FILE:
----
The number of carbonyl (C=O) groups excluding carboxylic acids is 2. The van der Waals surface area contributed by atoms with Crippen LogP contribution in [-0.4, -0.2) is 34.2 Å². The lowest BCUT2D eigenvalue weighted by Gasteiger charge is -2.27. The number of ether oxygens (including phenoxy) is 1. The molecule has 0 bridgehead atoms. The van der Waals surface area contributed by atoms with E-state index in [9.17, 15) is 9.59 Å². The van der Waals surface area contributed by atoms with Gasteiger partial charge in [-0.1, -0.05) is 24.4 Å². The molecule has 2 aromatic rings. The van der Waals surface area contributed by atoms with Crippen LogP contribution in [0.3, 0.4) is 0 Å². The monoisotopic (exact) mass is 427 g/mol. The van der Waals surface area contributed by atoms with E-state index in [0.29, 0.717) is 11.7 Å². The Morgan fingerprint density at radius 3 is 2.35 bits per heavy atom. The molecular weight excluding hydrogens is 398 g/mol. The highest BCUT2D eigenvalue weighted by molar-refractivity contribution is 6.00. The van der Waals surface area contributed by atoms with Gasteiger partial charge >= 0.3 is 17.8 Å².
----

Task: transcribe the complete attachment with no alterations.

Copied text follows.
The number of carbonyl (C=O) groups excluding carboxylic acids is 2. The van der Waals surface area contributed by atoms with Crippen LogP contribution in [-0.4, -0.2) is 34.2 Å². The lowest BCUT2D eigenvalue weighted by Gasteiger charge is -2.27. The number of ether oxygens (including phenoxy) is 1. The molecule has 0 bridgehead atoms. The van der Waals surface area contributed by atoms with E-state index in [9.17, 15) is 9.59 Å². The van der Waals surface area contributed by atoms with Gasteiger partial charge in [-0.1, -0.05) is 24.4 Å². The molecule has 2 aromatic rings. The van der Waals surface area contributed by atoms with Crippen LogP contribution in [0.3, 0.4) is 0 Å². The monoisotopic (exact) mass is 427 g/mol. The van der Waals surface area contributed by atoms with E-state index in [0.29, 0.717) is 11.7 Å². The Morgan fingerprint density at radius 3 is 2.35 bits per heavy atom. The molecular weight excluding hydrogens is 398 g/mol. The highest BCUT2D eigenvalue weighted by molar-refractivity contribution is 6.00. The van der Waals surface area contributed by atoms with Gasteiger partial charge >= 0.3 is 17.8 Å².